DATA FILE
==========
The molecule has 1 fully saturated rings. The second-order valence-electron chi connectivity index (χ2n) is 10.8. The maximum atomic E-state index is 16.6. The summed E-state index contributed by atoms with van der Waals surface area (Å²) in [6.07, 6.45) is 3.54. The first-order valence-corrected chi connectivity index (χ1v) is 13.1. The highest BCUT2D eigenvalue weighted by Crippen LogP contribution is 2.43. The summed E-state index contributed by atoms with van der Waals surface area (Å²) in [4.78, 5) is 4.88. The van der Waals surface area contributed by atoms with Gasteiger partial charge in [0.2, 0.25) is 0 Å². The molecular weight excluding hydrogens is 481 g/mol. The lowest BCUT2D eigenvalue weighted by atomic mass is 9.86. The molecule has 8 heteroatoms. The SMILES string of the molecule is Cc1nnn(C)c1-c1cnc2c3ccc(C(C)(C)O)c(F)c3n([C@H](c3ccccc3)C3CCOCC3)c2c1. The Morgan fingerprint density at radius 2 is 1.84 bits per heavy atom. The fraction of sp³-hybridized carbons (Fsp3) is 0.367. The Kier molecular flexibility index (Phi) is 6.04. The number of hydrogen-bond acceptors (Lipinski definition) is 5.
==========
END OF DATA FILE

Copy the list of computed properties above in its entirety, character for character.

The molecule has 1 fully saturated rings. The second-order valence-electron chi connectivity index (χ2n) is 10.8. The maximum atomic E-state index is 16.6. The summed E-state index contributed by atoms with van der Waals surface area (Å²) in [6.07, 6.45) is 3.54. The first-order valence-corrected chi connectivity index (χ1v) is 13.1. The highest BCUT2D eigenvalue weighted by Crippen LogP contribution is 2.43. The summed E-state index contributed by atoms with van der Waals surface area (Å²) in [4.78, 5) is 4.88. The van der Waals surface area contributed by atoms with Gasteiger partial charge in [0.2, 0.25) is 0 Å². The molecular weight excluding hydrogens is 481 g/mol. The lowest BCUT2D eigenvalue weighted by atomic mass is 9.86. The molecule has 8 heteroatoms. The SMILES string of the molecule is Cc1nnn(C)c1-c1cnc2c3ccc(C(C)(C)O)c(F)c3n([C@H](c3ccccc3)C3CCOCC3)c2c1. The Morgan fingerprint density at radius 2 is 1.84 bits per heavy atom. The fraction of sp³-hybridized carbons (Fsp3) is 0.367. The Kier molecular flexibility index (Phi) is 6.04. The number of hydrogen-bond acceptors (Lipinski definition) is 5.